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Follow Up to Incident on Mount Ida in Rocky Mountain National Park

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Date: August 9, 2009
Contact: Kyle Patterson, 970-586-1363

This morning, Sunday, August 9, a seven member litter team, consisting of park staff assisted by Rocky Mountain Rescue, and two park medics, began hiking toward the group who had spent last night below the summit of Mount Ida. The litter team reached the injured man at 9:20 a.m. The group is setting up a low angle technical rescue to bring the patient 200 feet up toward the summit of Mount Ida to a possible helicopter landing zone. A medical helicopter from St. Anthony’s Hospital is on standby. If it is unsafe to land a helicopter due to location and/or weather conditions, then the patient will be carried out on the litter to the trailhead.

The 32 year old injured man was with a hiking group of eleven people based out of Denver. Their intent was not to summit Mount Ida, but to descend in to the Gorge Lakes area, which is a steep descent. The accident occurred during the descent. The man is an Indian National living in Lakewood. His name will be released after family members are reached.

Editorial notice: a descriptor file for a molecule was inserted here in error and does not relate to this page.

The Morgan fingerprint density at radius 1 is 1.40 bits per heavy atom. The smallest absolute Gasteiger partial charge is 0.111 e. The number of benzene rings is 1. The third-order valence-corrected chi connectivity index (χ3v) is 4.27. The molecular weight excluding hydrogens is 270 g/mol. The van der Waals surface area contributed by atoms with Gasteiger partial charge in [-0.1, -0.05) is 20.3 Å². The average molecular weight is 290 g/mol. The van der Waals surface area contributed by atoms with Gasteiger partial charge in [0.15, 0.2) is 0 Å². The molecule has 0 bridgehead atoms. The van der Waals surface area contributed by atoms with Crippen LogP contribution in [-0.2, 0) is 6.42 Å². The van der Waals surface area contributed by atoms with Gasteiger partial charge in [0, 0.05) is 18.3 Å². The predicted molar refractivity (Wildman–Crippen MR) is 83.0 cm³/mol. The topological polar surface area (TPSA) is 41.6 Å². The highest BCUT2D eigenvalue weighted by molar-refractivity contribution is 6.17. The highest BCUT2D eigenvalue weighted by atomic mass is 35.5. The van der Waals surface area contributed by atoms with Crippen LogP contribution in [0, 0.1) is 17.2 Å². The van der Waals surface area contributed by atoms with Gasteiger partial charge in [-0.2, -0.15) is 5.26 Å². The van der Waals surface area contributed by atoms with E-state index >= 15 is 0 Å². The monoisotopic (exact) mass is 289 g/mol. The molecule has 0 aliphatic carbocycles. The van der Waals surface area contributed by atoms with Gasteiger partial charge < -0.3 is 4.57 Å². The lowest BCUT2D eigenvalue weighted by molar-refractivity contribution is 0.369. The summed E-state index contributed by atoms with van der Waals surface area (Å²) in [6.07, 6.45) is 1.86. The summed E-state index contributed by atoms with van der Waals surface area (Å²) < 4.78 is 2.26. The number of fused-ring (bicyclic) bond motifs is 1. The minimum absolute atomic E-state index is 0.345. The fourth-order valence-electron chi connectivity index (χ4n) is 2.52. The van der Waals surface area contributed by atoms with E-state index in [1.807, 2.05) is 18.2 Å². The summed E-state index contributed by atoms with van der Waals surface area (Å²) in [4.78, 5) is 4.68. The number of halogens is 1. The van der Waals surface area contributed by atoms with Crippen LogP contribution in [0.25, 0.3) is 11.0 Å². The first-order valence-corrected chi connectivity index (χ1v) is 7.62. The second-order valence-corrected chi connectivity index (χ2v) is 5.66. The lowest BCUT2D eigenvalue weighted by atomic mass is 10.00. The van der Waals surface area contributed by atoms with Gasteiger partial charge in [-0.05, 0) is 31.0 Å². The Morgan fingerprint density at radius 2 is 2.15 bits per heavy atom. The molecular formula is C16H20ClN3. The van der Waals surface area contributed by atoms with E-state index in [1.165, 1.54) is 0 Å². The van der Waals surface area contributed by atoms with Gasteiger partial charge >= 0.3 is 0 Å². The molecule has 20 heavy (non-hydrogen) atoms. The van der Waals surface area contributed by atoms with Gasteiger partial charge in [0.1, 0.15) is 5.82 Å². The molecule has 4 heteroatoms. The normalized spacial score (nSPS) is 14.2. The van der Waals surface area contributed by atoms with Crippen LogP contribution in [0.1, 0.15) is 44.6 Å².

At 1:30 p.m. yesterday, August 8, 2009, the Grand County Sheriff’s office received a 911 call and passed the information on to Rocky Mountain National Park dispatch. A 32 year old male had a 20 foot tumbling, sliding fall near the summit of Mount Ida. He suffered a broken leg and cuts and bruises. Two rangers reached the patient at 5:25 p.m. He was located a few hundred feet below the ridgeline of Mount Ida in loose rock and scree. A litter team of 7 park rangers headed to the area but were turned back because of nightfall. Five rangers stayed with the injured man overnight in addition to a member of the hiking group the injured man was with.   Mount Ida (12,880 ft.) is located 4.5 miles from the Milner Pass Trailhead off of Trail Ridge Road. The elevation gain from the trailhead is 2,130 feet.

Did You Know?

a photo of folks throwing snowballs in front of the snow-covered Alpine Visitor Center

The coldest temperature inside the Alpine Visitor Center during the winter is rarely below 20 degrees. The snow insulates the building when it is closed for the winter.